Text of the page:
| Share
 

Anna Freud

Freud, Anna (froid) [key], 1895–1982, British psychoanalyst, b. Vienna, Austria. Continuing the work of her father, Sigmund Freud, she was a pioneer in the psychoanalysis of children. She received her training in Vienna before emigrating (1938) with her father to England, where she founded and directed a clinic for child therapy. In an influential 1937 work, she argued that the ego had an active role in resolving conflict and tension. Other psychoanalysts, including Heinz Hartmann and Erik Erikson, advanced her ideas in their own work. Her writings include Normality and Pathology in Childhood (1965) and The Writings of Anna Freud (7 vol., 1973).

See biographies by E. Young-Bruehl (1988) and R. Coles (1992); study by S. Stewart-Steinberg (2011).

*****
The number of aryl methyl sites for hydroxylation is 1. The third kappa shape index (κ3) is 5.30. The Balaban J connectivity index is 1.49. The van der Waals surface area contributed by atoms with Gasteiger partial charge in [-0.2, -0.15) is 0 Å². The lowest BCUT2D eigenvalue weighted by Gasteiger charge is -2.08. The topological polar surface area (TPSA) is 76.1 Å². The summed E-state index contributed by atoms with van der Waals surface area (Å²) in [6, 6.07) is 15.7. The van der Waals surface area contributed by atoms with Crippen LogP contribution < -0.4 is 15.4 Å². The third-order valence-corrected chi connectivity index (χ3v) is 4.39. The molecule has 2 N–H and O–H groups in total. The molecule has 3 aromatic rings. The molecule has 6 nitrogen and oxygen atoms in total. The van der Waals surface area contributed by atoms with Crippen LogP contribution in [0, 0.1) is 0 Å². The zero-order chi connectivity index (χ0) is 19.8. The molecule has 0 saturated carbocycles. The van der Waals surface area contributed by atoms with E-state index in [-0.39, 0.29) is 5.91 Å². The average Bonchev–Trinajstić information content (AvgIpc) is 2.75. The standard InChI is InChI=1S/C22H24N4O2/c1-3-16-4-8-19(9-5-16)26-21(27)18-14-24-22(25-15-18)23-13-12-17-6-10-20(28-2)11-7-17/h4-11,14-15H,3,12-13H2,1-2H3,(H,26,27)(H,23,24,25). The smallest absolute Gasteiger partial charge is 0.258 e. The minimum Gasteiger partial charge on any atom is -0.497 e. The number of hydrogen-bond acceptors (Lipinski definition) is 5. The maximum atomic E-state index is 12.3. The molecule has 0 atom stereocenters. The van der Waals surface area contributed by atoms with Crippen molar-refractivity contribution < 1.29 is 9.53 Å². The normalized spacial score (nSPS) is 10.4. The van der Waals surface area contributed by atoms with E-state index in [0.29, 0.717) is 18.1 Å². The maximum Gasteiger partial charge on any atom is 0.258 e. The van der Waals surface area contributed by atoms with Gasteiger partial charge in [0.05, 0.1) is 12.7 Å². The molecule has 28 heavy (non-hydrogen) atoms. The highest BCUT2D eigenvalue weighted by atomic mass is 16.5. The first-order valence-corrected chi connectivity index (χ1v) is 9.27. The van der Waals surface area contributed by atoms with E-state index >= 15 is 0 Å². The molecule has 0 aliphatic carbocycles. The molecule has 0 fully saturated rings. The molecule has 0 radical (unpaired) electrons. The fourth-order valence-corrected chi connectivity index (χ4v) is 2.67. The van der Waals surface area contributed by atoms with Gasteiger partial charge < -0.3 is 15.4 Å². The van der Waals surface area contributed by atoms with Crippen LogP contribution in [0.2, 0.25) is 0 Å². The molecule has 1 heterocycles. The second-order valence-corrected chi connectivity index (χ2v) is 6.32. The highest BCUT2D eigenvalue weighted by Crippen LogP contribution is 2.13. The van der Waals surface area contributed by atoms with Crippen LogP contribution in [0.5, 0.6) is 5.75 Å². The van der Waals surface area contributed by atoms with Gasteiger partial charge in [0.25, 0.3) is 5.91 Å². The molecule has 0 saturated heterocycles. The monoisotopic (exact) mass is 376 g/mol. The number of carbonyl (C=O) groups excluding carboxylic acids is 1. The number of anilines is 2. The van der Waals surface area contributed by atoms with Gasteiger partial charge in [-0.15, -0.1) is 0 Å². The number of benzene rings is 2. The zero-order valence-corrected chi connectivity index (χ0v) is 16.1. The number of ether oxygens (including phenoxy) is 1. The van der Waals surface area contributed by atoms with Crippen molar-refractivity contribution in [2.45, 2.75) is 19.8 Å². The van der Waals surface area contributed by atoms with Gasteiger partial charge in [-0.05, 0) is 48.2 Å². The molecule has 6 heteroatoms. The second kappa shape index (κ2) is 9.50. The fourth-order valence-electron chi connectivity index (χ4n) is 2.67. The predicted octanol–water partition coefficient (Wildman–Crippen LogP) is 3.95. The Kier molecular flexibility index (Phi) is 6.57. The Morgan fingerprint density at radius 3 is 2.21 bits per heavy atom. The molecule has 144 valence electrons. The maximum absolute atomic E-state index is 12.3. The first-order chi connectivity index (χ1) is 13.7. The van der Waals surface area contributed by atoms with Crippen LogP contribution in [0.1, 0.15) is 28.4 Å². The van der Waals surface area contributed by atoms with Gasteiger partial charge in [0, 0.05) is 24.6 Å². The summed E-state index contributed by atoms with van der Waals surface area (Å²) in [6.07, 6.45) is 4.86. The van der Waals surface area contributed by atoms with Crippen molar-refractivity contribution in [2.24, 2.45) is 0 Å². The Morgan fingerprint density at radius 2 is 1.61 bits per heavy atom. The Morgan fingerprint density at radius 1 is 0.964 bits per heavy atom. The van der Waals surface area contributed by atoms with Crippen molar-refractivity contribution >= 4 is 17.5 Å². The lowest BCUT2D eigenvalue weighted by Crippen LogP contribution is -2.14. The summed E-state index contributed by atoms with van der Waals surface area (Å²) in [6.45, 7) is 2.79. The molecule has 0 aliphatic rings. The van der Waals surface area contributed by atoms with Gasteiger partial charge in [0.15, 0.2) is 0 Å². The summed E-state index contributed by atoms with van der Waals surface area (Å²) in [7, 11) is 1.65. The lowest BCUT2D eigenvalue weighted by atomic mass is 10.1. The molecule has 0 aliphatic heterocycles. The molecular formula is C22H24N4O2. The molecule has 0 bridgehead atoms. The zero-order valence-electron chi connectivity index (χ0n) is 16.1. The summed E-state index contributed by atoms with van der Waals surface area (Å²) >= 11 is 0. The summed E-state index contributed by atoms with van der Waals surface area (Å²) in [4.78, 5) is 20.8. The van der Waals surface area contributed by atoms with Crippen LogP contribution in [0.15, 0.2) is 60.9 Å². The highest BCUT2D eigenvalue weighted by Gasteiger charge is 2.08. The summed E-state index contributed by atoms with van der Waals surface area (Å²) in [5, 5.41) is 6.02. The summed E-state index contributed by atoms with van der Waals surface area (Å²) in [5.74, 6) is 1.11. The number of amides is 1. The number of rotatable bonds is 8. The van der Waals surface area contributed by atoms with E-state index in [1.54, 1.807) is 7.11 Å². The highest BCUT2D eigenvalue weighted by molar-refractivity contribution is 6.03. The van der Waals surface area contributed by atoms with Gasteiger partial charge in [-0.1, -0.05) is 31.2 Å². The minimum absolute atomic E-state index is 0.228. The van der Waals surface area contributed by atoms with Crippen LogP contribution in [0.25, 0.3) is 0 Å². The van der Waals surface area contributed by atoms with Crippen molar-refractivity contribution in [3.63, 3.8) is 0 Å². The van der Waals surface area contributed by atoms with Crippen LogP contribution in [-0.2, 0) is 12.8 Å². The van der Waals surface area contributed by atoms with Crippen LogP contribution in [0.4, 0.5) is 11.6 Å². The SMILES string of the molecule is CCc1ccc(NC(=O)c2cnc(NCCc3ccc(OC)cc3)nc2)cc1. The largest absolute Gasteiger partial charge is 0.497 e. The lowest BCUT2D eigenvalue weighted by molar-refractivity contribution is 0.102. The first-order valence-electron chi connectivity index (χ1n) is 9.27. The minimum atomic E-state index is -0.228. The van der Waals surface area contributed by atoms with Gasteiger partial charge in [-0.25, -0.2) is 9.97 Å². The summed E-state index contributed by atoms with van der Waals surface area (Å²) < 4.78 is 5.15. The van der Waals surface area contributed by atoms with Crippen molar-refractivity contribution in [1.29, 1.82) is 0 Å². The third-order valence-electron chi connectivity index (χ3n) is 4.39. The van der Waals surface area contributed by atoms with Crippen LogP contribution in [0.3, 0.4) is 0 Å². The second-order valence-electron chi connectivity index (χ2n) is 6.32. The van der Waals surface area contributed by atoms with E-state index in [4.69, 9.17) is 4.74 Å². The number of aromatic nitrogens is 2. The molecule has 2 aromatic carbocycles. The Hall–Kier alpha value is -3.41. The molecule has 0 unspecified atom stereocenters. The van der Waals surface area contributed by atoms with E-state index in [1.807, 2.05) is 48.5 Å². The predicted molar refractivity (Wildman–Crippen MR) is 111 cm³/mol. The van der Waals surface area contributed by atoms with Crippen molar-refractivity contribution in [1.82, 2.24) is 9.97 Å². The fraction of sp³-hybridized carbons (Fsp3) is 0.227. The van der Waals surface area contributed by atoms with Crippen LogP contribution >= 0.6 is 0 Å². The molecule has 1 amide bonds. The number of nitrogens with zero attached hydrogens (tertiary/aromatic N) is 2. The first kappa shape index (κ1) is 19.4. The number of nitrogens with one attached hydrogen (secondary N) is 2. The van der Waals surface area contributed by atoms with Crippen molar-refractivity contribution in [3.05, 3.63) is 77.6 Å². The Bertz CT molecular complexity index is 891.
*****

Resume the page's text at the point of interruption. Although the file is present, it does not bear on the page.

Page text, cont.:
The Columbia Electronic Encyclopedia, 6th ed. Copyright © 2012, Columbia University Press. All rights reserved.

See more Encyclopedia articles on: Psychology and Psychiatry: Biographies


Premium Partner Content
HighBeam Research
Documents Images and Maps Reference
(from Newspapers, Magazines, Journals, Newswires, Transcripts and Books)

Research our extensive archive of more than 80 million articles from 6,500 publications.

Additional search results provided by HighBeam Research, LLC. © Copyright 2005. All rights reserved.

24 X 7

Private Tutor

Click Here for Details
24 x 7 Tutor Availability
Unlimited Online Tutoring
1-on-1 Tutoring